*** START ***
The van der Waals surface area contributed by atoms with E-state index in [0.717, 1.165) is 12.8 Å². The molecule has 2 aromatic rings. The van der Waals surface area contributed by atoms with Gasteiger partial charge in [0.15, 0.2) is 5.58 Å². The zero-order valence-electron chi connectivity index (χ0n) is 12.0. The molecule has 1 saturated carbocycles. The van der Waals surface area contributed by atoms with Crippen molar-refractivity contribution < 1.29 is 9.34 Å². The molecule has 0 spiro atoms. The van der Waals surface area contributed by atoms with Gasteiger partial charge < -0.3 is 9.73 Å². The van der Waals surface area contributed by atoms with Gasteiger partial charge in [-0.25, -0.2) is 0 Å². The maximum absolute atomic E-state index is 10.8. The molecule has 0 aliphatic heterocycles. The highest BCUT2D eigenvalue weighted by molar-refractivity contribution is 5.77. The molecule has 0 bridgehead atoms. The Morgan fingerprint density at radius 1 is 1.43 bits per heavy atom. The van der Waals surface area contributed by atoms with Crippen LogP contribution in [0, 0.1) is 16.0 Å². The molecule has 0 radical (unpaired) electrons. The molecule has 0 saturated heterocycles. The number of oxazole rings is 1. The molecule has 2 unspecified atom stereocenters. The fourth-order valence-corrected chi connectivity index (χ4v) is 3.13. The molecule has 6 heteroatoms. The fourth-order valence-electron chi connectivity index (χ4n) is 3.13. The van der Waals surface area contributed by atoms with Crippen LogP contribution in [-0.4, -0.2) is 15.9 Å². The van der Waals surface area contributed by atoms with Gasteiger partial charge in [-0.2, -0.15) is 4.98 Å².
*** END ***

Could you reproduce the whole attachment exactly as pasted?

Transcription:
The van der Waals surface area contributed by atoms with E-state index in [0.717, 1.165) is 12.8 Å². The molecule has 2 aromatic rings. The van der Waals surface area contributed by atoms with Gasteiger partial charge in [0.15, 0.2) is 5.58 Å². The zero-order valence-electron chi connectivity index (χ0n) is 12.0. The molecule has 1 saturated carbocycles. The van der Waals surface area contributed by atoms with Crippen molar-refractivity contribution < 1.29 is 9.34 Å². The molecule has 0 spiro atoms. The van der Waals surface area contributed by atoms with Gasteiger partial charge < -0.3 is 9.73 Å². The van der Waals surface area contributed by atoms with Gasteiger partial charge in [-0.25, -0.2) is 0 Å². The maximum absolute atomic E-state index is 10.8. The molecule has 0 aliphatic heterocycles. The highest BCUT2D eigenvalue weighted by molar-refractivity contribution is 5.77. The molecule has 0 bridgehead atoms. The Morgan fingerprint density at radius 1 is 1.43 bits per heavy atom. The van der Waals surface area contributed by atoms with Crippen LogP contribution in [0, 0.1) is 16.0 Å². The molecule has 0 radical (unpaired) electrons. The molecule has 0 saturated heterocycles. The number of oxazole rings is 1. The molecule has 2 unspecified atom stereocenters. The fourth-order valence-corrected chi connectivity index (χ4v) is 3.13. The molecule has 6 heteroatoms. The fourth-order valence-electron chi connectivity index (χ4n) is 3.13. The van der Waals surface area contributed by atoms with Crippen LogP contribution in [-0.4, -0.2) is 15.9 Å². The van der Waals surface area contributed by atoms with Gasteiger partial charge in [-0.2, -0.15) is 4.98 Å².